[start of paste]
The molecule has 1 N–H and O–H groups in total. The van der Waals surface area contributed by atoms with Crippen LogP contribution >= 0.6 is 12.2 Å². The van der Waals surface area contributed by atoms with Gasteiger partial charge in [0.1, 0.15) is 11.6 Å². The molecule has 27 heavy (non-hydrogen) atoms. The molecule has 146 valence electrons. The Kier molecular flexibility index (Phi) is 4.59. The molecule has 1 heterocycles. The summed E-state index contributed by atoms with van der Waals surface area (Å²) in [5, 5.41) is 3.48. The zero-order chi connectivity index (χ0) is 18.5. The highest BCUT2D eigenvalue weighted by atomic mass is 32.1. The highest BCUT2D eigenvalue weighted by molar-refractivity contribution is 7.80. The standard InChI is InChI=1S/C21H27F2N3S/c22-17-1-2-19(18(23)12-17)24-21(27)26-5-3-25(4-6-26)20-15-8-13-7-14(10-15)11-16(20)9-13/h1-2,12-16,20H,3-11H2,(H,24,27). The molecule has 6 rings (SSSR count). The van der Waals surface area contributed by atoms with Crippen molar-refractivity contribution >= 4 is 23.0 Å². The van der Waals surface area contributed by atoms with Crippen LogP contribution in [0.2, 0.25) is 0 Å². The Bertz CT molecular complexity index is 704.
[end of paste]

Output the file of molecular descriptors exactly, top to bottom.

The molecule has 1 N–H and O–H groups in total. The van der Waals surface area contributed by atoms with Crippen LogP contribution >= 0.6 is 12.2 Å². The van der Waals surface area contributed by atoms with Gasteiger partial charge in [0.1, 0.15) is 11.6 Å². The molecule has 27 heavy (non-hydrogen) atoms. The molecule has 146 valence electrons. The Kier molecular flexibility index (Phi) is 4.59. The molecule has 1 heterocycles. The summed E-state index contributed by atoms with van der Waals surface area (Å²) in [5, 5.41) is 3.48. The zero-order chi connectivity index (χ0) is 18.5. The highest BCUT2D eigenvalue weighted by atomic mass is 32.1. The highest BCUT2D eigenvalue weighted by molar-refractivity contribution is 7.80. The standard InChI is InChI=1S/C21H27F2N3S/c22-17-1-2-19(18(23)12-17)24-21(27)26-5-3-25(4-6-26)20-15-8-13-7-14(10-15)11-16(20)9-13/h1-2,12-16,20H,3-11H2,(H,24,27). The molecule has 6 rings (SSSR count). The van der Waals surface area contributed by atoms with Crippen molar-refractivity contribution >= 4 is 23.0 Å². The van der Waals surface area contributed by atoms with Crippen LogP contribution in [0.2, 0.25) is 0 Å². The Bertz CT molecular complexity index is 704.